The FOMC minutes released today left little doubt about the outlook for the funds rate. It is headed higher in 2018–the only question is how much higher. The consensus forecast had been two or three 25 basis point increases. Now, that consensus will probably become three or four increases, pushing the rate a full percentage point higher by year-end.
Healthier economic data, a tax cut and better growth overseas were cited by the majority of the Committee as reasons to expect that “the rate of growth in 2018 would exceed their estimates of its sustainable longer-run pace.” This at a time when labor markets are already tight, wages appear to be strengthening and more businesses report, “some more ability to raise prices to cover higher input costs”.
As if that weren’t enough, many members of the Committee think that financial conditions have remained very easy, despite the increases in the fed funds rate. In previous minutes, only a few expressed that view. A number of participants said they had “marked up” their growth forecasts and several others worried that the upside risk to the outlook may have increased. Thus, a majority agreed that further rate increases would be appropriate–a slightly more aggressive wording than in earlier minutes.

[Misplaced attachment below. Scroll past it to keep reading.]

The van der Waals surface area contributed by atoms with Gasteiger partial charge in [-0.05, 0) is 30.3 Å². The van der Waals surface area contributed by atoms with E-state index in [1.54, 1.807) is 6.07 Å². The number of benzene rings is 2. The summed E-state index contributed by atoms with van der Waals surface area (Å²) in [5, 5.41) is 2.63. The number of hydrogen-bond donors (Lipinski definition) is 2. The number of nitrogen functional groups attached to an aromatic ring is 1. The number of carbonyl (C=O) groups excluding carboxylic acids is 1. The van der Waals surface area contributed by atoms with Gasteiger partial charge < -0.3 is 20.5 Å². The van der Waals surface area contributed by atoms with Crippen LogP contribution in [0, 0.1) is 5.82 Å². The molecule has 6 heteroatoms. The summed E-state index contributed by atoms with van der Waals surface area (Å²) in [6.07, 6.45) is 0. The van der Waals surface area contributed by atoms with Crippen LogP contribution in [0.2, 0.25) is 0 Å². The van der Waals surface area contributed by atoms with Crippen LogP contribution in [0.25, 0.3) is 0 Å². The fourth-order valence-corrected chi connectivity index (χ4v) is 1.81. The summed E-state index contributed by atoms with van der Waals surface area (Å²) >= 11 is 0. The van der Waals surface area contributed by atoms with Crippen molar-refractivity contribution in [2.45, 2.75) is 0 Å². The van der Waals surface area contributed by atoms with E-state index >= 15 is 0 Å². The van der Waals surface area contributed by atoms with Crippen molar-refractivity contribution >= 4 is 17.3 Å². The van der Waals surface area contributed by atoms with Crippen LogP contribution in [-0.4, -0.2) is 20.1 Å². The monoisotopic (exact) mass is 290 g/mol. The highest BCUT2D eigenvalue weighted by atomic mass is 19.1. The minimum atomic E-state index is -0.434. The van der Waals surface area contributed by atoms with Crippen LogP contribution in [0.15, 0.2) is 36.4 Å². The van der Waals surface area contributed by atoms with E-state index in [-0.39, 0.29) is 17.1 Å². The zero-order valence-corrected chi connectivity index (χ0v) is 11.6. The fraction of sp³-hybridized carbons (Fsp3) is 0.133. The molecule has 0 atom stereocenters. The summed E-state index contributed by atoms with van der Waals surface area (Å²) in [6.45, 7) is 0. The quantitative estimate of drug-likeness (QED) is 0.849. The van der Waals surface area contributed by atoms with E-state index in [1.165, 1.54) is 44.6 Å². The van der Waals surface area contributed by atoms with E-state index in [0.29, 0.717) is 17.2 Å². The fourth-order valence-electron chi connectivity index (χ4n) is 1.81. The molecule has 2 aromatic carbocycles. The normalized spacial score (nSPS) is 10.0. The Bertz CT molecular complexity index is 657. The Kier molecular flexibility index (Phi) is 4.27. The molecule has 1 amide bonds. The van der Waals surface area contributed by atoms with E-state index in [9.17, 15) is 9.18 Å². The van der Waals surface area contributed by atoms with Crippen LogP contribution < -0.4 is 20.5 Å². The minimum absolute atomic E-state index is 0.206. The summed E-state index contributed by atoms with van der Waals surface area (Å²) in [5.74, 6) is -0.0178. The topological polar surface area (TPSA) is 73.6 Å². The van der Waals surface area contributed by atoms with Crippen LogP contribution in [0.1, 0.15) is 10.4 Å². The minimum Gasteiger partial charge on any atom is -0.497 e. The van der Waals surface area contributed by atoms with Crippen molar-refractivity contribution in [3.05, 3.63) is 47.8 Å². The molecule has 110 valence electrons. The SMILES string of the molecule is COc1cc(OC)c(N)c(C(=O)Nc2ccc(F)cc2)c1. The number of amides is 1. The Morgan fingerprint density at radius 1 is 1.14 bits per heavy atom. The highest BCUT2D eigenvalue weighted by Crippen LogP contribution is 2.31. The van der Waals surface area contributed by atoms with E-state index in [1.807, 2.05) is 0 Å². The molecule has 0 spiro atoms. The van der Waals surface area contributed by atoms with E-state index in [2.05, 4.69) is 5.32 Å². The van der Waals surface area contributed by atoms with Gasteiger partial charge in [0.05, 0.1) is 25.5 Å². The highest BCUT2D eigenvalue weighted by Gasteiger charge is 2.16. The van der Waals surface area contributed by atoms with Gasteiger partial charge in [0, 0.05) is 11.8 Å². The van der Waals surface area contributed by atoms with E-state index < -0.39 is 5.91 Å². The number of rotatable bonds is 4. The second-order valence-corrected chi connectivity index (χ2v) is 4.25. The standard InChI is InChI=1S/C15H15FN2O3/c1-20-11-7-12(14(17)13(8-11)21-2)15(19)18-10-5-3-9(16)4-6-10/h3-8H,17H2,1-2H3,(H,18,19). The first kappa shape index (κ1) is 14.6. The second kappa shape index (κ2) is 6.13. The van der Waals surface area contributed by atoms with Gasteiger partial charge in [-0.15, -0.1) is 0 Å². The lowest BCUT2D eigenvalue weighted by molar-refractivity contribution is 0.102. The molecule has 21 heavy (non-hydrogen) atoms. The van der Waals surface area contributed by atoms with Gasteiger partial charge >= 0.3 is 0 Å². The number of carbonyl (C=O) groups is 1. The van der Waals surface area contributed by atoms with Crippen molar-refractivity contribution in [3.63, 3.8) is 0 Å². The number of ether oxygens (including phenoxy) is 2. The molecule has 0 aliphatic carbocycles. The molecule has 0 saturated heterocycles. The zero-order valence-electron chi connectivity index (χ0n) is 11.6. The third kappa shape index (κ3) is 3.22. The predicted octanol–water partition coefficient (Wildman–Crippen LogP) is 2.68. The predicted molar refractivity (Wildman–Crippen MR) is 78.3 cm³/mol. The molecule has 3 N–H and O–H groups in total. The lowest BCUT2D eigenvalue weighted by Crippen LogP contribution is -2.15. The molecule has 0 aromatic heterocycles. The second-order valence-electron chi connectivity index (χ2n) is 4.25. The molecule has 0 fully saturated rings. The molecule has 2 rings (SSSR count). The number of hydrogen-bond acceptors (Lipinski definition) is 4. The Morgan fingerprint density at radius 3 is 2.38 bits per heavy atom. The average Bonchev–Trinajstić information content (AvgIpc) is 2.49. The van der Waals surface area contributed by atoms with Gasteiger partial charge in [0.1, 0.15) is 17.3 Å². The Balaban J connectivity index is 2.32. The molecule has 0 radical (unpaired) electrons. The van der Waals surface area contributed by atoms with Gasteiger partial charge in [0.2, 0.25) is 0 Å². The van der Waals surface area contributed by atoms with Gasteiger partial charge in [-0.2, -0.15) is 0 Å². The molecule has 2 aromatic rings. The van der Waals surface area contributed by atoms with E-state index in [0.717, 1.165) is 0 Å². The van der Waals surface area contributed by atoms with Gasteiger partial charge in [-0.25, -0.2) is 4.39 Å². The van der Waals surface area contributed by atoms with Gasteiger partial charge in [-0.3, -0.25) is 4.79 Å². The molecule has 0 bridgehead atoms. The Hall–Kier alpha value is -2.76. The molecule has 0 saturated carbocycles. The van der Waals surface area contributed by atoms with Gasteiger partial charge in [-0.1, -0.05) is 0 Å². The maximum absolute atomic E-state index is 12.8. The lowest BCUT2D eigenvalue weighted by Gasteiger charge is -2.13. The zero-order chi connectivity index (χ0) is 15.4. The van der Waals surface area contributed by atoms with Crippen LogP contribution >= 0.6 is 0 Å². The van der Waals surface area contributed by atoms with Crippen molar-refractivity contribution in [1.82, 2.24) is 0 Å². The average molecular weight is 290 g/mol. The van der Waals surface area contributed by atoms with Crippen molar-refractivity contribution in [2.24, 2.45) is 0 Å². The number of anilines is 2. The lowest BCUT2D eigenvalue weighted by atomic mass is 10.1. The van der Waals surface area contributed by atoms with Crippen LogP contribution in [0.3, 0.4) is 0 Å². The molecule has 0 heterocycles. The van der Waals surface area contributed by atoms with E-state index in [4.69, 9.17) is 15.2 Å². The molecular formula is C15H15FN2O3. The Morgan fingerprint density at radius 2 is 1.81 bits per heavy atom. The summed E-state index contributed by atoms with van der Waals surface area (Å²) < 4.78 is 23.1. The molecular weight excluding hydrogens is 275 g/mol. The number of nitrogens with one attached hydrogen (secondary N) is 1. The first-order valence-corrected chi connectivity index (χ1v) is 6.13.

The bond market did not like the tone of these minutes, for good reasons. It correctly interpreted them to suggest a much higher probability of a funds rate well above 2% by year-end. That probability was not taken very seriously until this afternoon.